Created By: callsignecho on August 12, 2011 Last Edited By: callsignecho on December 30, 2011
Nuked

White Mutiny

Passive-aggressive resistance--military style

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Do We Have This? Seen It a Million Times. Description under construction.


What happens to The Neidermeyer when his subordinates have had enough.

The phrase was coined by Sailors to describe a tactic used to express their displeasure with the Powers that Be--short of disobeying orders, or offing the bastard. There are many different ways of executing a white mutiny, and varying degrees of severity.

It may be as harmless as a unified Take That. The white mutineers may obey commands from Sergeant Rock or the Plucky Middie with ostentatious cheer and enthusiasm, while grudgingly executing orders from the General Failure with the minimum of effort.

They may affect stupidity during execution or take an overly literal interpretation of their instructions. When confronted, the rebellious subordinate may smirk and say "I was Just Following Orders ... Sir."

If they've really had enough, they may request Permission to Speak Freely.


Examples:

  • In The Number of the Beast, Deety, Zeb and Hilda interpret Jake's orders literally and as stupidly as possible, and refuse to show any initiative.
  • In Nate Fick's account One Bullet Away, the Marines express their loyalties subtly during PT. When their unpopular captain counts cadence, they mumble along half-heartedly. When Gunny Wynn takes over, they shout the numbers back at him like they're in boot camp.
  • Master and Commander: One sailor gets the lash for failing to salute the incompetent and timid [FORGOTNAME]. The result is an ominous scene where every sailor falls dead silent as [NAME] enters the lower deck, and each man salutes while staring expressionlessly at him. Needless to say he's completely freaked.


Community Feedback Replies: 20
  • August 12, 2011
    neobullseye
    I think this would be Exact Words
  • August 12, 2011
    callsignecho
    neobullseye, Exact Words would be one method of White Mutiny. There are other tactics, which I'll add as I go.
  • August 12, 2011
    Koveras
    • In the end of Ghost Story, Harry with some help from Archangel Uriel threatens to rebel against Queen Mab (his new employer in the position of the Winter Knight) this way if she ever pushes him too far.

    Sorry for the huge spoiler but it's the ending of the most recent book in the series revealed up there.
  • August 12, 2011
    ajmint
    Done quite a lot in Blackadder Goes Forth, by pretending not to receive messages, etc.

    Melchett: Are you trying to tell me you haven't received any orders? What the hell are you playing at, Darling?
    Darling: That's a flagrant lie, sir. I spoke to Blackadder less than an hour ago.
    Blackadder: Yes you did. To tell me some gobbledygook about having a lion up your bottom.
    - "Corporal Punishment'', Blackadder Goes Forth
  • August 12, 2011
    Generality
    I think this is covered in Bothering By The Book.
  • August 12, 2011
    Bisected8
    Yeah, this is Bothering By The Book.
  • August 12, 2011
    ajmint
    The first type might be, but I don't think this whole trope is covered.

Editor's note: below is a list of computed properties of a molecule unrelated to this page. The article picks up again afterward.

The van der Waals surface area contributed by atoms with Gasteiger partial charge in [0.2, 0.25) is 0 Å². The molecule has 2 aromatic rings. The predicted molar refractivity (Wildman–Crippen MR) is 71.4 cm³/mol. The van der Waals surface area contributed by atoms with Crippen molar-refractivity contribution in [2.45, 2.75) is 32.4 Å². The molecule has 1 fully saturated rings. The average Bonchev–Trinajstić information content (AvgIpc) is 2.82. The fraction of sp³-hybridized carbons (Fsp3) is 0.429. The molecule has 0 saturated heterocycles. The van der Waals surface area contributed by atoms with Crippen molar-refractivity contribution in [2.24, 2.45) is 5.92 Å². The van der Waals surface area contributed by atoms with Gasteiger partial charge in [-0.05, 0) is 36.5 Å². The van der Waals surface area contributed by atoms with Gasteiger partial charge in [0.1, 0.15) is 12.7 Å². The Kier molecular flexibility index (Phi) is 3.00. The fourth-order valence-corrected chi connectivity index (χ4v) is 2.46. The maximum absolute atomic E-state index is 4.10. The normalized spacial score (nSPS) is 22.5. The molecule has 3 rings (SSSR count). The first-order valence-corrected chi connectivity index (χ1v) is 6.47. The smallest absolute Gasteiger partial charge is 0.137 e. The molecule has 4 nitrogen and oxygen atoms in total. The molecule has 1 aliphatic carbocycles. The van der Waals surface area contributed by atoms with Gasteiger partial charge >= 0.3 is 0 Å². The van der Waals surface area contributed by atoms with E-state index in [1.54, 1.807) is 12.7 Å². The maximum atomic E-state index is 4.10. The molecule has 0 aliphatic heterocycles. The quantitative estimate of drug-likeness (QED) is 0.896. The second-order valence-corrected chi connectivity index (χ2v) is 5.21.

• August 12, 2011
    KamenZero
    I dunno, reading the two, they both seem pretty much the same, just worded differently.
  • August 13, 2011
    jate88
    Would another one be giving the commander free reign to change their orders but not reporting information that would convince the commander to do so? It's similar to the first but the difference is the first is about trying to find loop holes in the wording of a contract and this is about using a supposed tyrants own inertia to hinder or stop them without taking into consideration your own safety.
  • August 15, 2011
    callsignecho
    ^ Yes. Anything that hinders him or manipulates his actions to your own ends (without actually breaking any rules) counts.
  • August 15, 2011
    GuesssWho
  • August 15, 2011
    callsignecho
    I read Bothering By The Book as taking refuge in the rules, whereas this is stretching the rules to the breaking point. The inverse, if you will.
  • August 16, 2011
    Bisected8
    Nope, these are both rebelling by following the rules literally to annoy those who set them down.
  • August 16, 2011
    callsignecho
    Okay, but it's not just following the rules literally. If you read the trope description, it's also aiming Take Thats in your direction, going over your head, and otherwise communicating the fact that they don't like you and don't want you in charge.
  • August 16, 2011
    GuesssWho
    Then you might want to change the title, because Bothering By The Book says that it is also known as White Mutiny.
  • August 17, 2011
    TBeholder
    There is a difference, but the question is, is it big enough? What part of malicious obedience DOES NOT fall in Bothering By The Book?

    There are gray areas, too. E.g. using all the formalities and titles when it's not normally used other than in official ceremonies may clearly imply "well, if you say so, sir", but it's still one leg in Bothering By The Book.

  • August 17, 2011
    JoeG
    • If you launch this, please find a new title. This one sounds like some kind of racial conflict.
  • August 17, 2011
    jaytee
    Agreed. This is Bothering By The Book.
  • December 30, 2011
    LOAD
    bump
  • December 30, 2011
    AgProv
    What the British Army calls "dumb insolence".

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